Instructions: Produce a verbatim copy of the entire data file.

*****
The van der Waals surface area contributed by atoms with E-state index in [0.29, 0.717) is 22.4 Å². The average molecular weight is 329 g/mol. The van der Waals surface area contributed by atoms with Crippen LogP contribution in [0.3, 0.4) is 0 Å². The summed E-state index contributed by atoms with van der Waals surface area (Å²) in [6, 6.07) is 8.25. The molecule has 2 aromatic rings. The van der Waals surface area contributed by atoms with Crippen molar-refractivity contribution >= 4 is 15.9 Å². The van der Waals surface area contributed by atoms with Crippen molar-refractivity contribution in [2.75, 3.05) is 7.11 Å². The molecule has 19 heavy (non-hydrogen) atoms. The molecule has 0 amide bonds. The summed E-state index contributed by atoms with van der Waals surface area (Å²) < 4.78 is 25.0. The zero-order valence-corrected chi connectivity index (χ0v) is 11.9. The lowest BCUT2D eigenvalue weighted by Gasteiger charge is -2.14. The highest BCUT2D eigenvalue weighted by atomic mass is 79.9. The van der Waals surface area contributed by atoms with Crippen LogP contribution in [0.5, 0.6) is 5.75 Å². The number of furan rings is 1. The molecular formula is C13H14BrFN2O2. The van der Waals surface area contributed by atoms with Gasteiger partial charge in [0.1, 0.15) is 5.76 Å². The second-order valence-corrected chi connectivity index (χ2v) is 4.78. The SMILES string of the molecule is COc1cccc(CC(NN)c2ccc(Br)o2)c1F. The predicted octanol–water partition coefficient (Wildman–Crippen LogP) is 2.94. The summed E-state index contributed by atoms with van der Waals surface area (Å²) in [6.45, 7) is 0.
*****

The van der Waals surface area contributed by atoms with E-state index in [0.29, 0.717) is 22.4 Å². The average molecular weight is 329 g/mol. The van der Waals surface area contributed by atoms with Crippen LogP contribution in [0.3, 0.4) is 0 Å². The summed E-state index contributed by atoms with van der Waals surface area (Å²) in [6, 6.07) is 8.25. The molecule has 2 aromatic rings. The van der Waals surface area contributed by atoms with Crippen molar-refractivity contribution >= 4 is 15.9 Å². The van der Waals surface area contributed by atoms with Crippen molar-refractivity contribution in [2.75, 3.05) is 7.11 Å². The molecule has 19 heavy (non-hydrogen) atoms. The molecule has 0 amide bonds. The summed E-state index contributed by atoms with van der Waals surface area (Å²) < 4.78 is 25.0. The zero-order valence-corrected chi connectivity index (χ0v) is 11.9. The lowest BCUT2D eigenvalue weighted by Gasteiger charge is -2.14. The highest BCUT2D eigenvalue weighted by atomic mass is 79.9. The van der Waals surface area contributed by atoms with Crippen LogP contribution in [0.5, 0.6) is 5.75 Å². The number of furan rings is 1. The molecular formula is C13H14BrFN2O2. The van der Waals surface area contributed by atoms with Gasteiger partial charge in [0.1, 0.15) is 5.76 Å². The second-order valence-corrected chi connectivity index (χ2v) is 4.78. The SMILES string of the molecule is COc1cccc(CC(NN)c2ccc(Br)o2)c1F. The predicted octanol–water partition coefficient (Wildman–Crippen LogP) is 2.94. The summed E-state index contributed by atoms with van der Waals surface area (Å²) in [6.45, 7) is 0.